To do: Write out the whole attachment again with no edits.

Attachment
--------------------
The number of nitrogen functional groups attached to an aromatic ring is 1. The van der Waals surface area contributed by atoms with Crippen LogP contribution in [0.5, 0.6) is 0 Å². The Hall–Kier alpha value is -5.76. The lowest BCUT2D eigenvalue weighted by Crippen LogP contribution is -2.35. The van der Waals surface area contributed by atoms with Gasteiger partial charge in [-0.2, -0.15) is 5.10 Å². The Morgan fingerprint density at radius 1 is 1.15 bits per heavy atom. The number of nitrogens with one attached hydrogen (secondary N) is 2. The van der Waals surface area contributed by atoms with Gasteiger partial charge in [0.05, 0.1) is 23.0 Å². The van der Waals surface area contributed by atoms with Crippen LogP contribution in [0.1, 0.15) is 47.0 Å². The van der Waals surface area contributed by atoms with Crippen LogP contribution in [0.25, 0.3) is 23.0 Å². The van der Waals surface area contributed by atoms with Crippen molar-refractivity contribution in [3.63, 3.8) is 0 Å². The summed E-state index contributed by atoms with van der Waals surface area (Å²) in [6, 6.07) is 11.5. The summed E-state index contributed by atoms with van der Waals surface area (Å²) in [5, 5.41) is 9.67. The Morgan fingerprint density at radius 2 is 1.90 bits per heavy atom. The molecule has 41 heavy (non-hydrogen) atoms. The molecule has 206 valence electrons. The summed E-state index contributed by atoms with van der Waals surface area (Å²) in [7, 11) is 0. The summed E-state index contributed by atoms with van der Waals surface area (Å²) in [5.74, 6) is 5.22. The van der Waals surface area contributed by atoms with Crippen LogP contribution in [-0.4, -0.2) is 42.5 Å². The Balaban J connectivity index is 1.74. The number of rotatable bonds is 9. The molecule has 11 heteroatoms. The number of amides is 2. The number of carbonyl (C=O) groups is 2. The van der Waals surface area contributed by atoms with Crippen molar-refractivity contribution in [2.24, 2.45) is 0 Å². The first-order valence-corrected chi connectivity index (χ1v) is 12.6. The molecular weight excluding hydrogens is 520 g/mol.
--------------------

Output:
The number of nitrogen functional groups attached to an aromatic ring is 1. The van der Waals surface area contributed by atoms with Crippen LogP contribution in [0.5, 0.6) is 0 Å². The Hall–Kier alpha value is -5.76. The lowest BCUT2D eigenvalue weighted by Crippen LogP contribution is -2.35. The van der Waals surface area contributed by atoms with Gasteiger partial charge in [-0.2, -0.15) is 5.10 Å². The Morgan fingerprint density at radius 1 is 1.15 bits per heavy atom. The number of nitrogens with one attached hydrogen (secondary N) is 2. The van der Waals surface area contributed by atoms with Gasteiger partial charge in [0.05, 0.1) is 23.0 Å². The van der Waals surface area contributed by atoms with Crippen LogP contribution in [0.1, 0.15) is 47.0 Å². The van der Waals surface area contributed by atoms with Crippen LogP contribution in [0.25, 0.3) is 23.0 Å². The van der Waals surface area contributed by atoms with Crippen molar-refractivity contribution in [3.63, 3.8) is 0 Å². The summed E-state index contributed by atoms with van der Waals surface area (Å²) in [6, 6.07) is 11.5. The summed E-state index contributed by atoms with van der Waals surface area (Å²) in [5, 5.41) is 9.67. The Morgan fingerprint density at radius 2 is 1.90 bits per heavy atom. The molecule has 41 heavy (non-hydrogen) atoms. The molecule has 206 valence electrons. The summed E-state index contributed by atoms with van der Waals surface area (Å²) in [7, 11) is 0. The summed E-state index contributed by atoms with van der Waals surface area (Å²) in [5.74, 6) is 5.22. The van der Waals surface area contributed by atoms with Crippen LogP contribution in [-0.4, -0.2) is 42.5 Å². The Balaban J connectivity index is 1.74. The number of rotatable bonds is 9. The molecule has 11 heteroatoms. The number of amides is 2. The number of carbonyl (C=O) groups is 2. The van der Waals surface area contributed by atoms with Crippen molar-refractivity contribution in [2.24, 2.45) is 0 Å². The first-order valence-corrected chi connectivity index (χ1v) is 12.6. The molecular weight excluding hydrogens is 520 g/mol.